Yemen

Six years ago today, the Yemeni people erupted in a Day of Rage against a corrupt regime to demand equal rights, but the transitional process faltered leading to the now nearly two-year-old conflict between Houthi rebels allied with former president Ali Abdullah Saleh and the government-in-exile led by President Abdrabbo Mansour Hadi backed by Saudi Arabia. Continuing clashes have delivered a brutal humanitarian crisis, an economy on the verge of collapse, and over 10,000 Yemeni deaths according to UN figures. It may seem antithetical to discuss issues of transitional justice while Yemen struggles with an ongoing war, but the conflict is slowly creeping toward an inevitable stalemate.

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In a last ditch effort by the Obama administration to salvage Yemen’s peace talks as the war grinds on, US Secretary of State John Kerry visited Oman twice this month, personally meeting with Houthi representative Mohammed Abdussalam. In a statement released after his second visit, Kerry welcomed a 48-hour ceasefire in Yemen, but not all parties appeared to be in agreement.

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The relationship between the United States and Saudi Arabia has witnessed considerable strain over the past few years, but increasing reports documenting poor targeting practices and disproportionate collateral damage in the Saudi-led coalition’s conduct of the war in Yemen has sparked an unprecedented outcry in the US Congress.

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On May 1, 2003, then-President George W. Bush stood in front of a large crowd aboard the USS Abraham Lincoln off the coast of San Diego and famously pronounced with a draped “Mission Accomplished” banner behind him the end of US combat operations in Iraq. The declaration, it turned out, was wildly premature, for Washington’s direct military involvement in the war would go on for another eight costly years. It was an embarrassing if not deceitful moment in the history of US foreign policy, one that America’s friends in the Middle East, including Saudi Arabia, took turns to mock and decry.

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US Secretary of State John Kerry met two weeks ago with Gulf Cooperation Council representatives, officials from the United Kingdom, and the UN special envoy in Jeddah to discuss the war in Yemen and the desperate need to advance the peace talks. He pledged $189 million in humanitarian aid and called for a new peace initiative.  The talks are currently in recess, so increased attention from the White House might nudge the parties back to the table.

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The month-long break in UN-facilitated Yemeni peace talks announced on August 6 wasn’t a surprise; indeed, it was preordained and widely expected. But this doesn’t make the relative breakdown in the negotiations any easier for the international community and the UN Security Council to stomach.  UN Secretary-General Ban Ki-moon has called upon the parties to renew “without delay” cooperation with his special envoy, a testament to his repeated belief that further military conflict will only delay the inevitable political solution that is required to end the conflict.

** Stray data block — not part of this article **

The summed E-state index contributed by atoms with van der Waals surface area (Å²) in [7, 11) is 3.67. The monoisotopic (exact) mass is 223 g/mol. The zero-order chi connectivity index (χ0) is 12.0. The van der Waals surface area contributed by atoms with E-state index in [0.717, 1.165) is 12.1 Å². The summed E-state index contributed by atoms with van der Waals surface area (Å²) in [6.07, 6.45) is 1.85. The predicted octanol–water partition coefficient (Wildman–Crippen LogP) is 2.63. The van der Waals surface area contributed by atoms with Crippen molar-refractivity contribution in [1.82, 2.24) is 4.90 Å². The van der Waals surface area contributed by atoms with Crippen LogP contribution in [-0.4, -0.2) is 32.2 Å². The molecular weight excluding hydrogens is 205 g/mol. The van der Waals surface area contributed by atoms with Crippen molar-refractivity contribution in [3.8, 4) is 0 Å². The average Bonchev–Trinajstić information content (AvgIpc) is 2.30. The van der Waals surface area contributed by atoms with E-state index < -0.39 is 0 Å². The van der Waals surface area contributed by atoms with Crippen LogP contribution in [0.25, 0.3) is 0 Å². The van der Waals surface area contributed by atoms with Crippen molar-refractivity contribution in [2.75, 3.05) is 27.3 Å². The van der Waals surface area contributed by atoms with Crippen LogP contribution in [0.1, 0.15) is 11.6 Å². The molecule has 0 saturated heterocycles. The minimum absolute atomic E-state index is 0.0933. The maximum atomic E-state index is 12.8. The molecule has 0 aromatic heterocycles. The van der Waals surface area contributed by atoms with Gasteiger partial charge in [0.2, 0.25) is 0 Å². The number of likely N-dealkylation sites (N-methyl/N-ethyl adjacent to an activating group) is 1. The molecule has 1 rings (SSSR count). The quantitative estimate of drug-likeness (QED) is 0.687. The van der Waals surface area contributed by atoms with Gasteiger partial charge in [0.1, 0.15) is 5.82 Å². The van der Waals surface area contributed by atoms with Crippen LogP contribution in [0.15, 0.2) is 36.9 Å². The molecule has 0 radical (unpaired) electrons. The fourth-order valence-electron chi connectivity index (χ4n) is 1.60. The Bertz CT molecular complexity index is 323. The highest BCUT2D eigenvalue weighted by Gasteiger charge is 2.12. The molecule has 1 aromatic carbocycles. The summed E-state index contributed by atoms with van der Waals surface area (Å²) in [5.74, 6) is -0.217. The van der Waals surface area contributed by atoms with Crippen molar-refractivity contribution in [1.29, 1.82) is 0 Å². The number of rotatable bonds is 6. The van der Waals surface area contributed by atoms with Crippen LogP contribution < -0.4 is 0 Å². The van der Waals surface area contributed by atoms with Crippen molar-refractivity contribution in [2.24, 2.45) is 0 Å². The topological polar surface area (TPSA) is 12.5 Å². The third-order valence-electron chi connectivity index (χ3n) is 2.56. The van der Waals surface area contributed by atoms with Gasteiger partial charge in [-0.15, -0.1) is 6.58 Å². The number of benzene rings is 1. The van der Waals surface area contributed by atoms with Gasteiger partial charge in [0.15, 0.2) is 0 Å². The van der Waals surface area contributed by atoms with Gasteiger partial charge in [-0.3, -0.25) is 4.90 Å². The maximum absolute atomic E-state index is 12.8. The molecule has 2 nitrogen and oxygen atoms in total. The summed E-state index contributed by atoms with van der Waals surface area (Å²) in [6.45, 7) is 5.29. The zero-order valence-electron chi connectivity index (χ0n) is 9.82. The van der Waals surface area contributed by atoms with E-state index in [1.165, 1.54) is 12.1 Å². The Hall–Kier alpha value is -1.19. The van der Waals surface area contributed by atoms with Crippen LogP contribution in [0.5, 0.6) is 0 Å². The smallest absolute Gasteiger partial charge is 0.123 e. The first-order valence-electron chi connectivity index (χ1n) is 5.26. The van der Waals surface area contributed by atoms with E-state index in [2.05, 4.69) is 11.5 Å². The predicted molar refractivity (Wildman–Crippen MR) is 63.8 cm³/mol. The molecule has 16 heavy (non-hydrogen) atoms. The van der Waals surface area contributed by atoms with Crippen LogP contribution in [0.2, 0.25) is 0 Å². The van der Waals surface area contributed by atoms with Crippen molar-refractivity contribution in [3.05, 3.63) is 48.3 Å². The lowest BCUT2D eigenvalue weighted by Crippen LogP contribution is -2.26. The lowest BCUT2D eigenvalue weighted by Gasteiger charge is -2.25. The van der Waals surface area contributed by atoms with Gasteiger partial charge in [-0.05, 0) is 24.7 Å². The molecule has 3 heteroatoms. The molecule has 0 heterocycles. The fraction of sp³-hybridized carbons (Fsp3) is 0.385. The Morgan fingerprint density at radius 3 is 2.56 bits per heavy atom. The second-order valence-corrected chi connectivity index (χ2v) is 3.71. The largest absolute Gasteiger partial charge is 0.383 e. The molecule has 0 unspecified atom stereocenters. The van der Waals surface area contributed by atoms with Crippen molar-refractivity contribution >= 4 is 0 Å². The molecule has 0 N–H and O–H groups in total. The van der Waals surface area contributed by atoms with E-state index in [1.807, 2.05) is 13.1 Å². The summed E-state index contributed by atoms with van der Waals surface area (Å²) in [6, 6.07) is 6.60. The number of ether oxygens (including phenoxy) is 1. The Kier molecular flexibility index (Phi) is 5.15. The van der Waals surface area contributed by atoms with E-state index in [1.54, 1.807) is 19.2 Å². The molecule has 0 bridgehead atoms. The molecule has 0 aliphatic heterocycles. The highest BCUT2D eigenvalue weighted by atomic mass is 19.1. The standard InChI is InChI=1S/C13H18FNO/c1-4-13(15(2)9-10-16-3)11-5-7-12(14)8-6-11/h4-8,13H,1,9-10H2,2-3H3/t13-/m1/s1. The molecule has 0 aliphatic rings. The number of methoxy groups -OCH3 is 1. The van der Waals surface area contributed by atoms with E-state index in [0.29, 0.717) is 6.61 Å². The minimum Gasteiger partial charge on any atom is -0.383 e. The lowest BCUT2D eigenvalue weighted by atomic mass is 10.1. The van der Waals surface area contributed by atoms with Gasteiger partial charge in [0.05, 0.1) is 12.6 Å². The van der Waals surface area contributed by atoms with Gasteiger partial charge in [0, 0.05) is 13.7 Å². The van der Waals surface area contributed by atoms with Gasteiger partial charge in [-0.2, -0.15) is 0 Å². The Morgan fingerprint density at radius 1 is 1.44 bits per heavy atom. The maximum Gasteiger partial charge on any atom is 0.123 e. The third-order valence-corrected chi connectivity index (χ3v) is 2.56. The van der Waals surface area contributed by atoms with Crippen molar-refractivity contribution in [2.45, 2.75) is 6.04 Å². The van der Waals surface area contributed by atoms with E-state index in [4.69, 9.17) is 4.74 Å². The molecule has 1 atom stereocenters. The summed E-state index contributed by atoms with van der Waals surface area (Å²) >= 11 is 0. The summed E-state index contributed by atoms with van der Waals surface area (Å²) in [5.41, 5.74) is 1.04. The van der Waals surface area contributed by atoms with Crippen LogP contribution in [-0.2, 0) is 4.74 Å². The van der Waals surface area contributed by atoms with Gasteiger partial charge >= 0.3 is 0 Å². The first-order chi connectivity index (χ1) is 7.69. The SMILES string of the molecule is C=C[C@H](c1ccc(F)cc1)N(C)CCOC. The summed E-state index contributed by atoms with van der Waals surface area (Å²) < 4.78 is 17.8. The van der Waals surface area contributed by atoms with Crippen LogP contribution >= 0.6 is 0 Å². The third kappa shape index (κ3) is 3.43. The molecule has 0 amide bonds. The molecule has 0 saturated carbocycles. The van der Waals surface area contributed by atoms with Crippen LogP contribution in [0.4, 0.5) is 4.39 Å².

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As the Yemen peace talks went on hiatus on August 6, the Houthi-Saleh alliance moved to convene a newly formed governing council in the capital Sanaa. As they did so, forces loyal to internationally recognized President Abd Rabbou Mansour al-Hadi tried again to take Sanaa militarily. The Houthi and Saleh camps experienced tense moments during the last round of talks, with Ali Abdallah Saleh complaining that the Houthis were acting unilaterally and not collaborating with (General People’s Congress) GPC leaders. But their cooperation in announcing and convening a new assembly suggests that those differences have been put aside.

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As Hillary Clinton emerges as the presumptive Democratic nominee for the 2016 presidential elections after an endorsement by rival Bernie Sanders, challenges loom ahead, both as policy issues and as strategies that need to be planned for when a potential presidential term begins.

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Representatives of the government and Houthi delegations to the peace talks in Kuwait announced that they were suspending the talks until the end of Ramadan in mid-July.  The process had effectively stalled even as UN special Envoy for Yemen Ismail Ould Cheikh Ahmed expressed cautious optimism last week about the Yemeni peace talks underway in Kuwait since April. 

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Two developments in Yemen over the past week illustrate both promise and concern for Yemen’s peace talks. Escalated fighting in the Marib and Shabwa provinces took more than a hundred lives, but the latest prisoner swap of pro-Hadi and Houthi fighters indicates that the peace process has not collapsed. With increased US pressure on Saudi Arabia, Yemen’s President Abd Rabbo Mansour Hadi may need to consider an option that he previously shunned, namely, an outcome that entails less than the full Houthi surrender demanded by UN SC resolution 2216.

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